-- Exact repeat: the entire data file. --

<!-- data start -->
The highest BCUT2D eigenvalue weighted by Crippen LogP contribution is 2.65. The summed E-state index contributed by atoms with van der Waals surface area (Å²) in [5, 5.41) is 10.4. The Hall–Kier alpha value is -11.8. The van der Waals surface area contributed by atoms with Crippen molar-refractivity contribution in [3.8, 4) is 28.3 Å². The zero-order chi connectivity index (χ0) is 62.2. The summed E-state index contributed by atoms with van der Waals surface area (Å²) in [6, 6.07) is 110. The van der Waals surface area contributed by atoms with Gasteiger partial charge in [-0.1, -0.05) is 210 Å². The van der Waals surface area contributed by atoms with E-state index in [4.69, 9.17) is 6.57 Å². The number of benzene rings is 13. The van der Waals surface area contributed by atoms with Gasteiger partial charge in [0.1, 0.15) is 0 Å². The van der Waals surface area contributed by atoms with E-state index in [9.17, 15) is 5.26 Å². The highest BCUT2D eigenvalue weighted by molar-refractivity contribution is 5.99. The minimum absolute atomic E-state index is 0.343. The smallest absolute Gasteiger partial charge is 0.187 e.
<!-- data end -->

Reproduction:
The highest BCUT2D eigenvalue weighted by Crippen LogP contribution is 2.65. The summed E-state index contributed by atoms with van der Waals surface area (Å²) in [5, 5.41) is 10.4. The Hall–Kier alpha value is -11.8. The van der Waals surface area contributed by atoms with Crippen molar-refractivity contribution in [3.8, 4) is 28.3 Å². The zero-order chi connectivity index (χ0) is 62.2. The summed E-state index contributed by atoms with van der Waals surface area (Å²) in [6, 6.07) is 110. The van der Waals surface area contributed by atoms with Gasteiger partial charge in [-0.1, -0.05) is 210 Å². The van der Waals surface area contributed by atoms with E-state index in [4.69, 9.17) is 6.57 Å². The number of benzene rings is 13. The van der Waals surface area contributed by atoms with Gasteiger partial charge in [0.1, 0.15) is 0 Å². The van der Waals surface area contributed by atoms with E-state index in [9.17, 15) is 5.26 Å². The highest BCUT2D eigenvalue weighted by molar-refractivity contribution is 5.99. The minimum absolute atomic E-state index is 0.343. The smallest absolute Gasteiger partial charge is 0.187 e.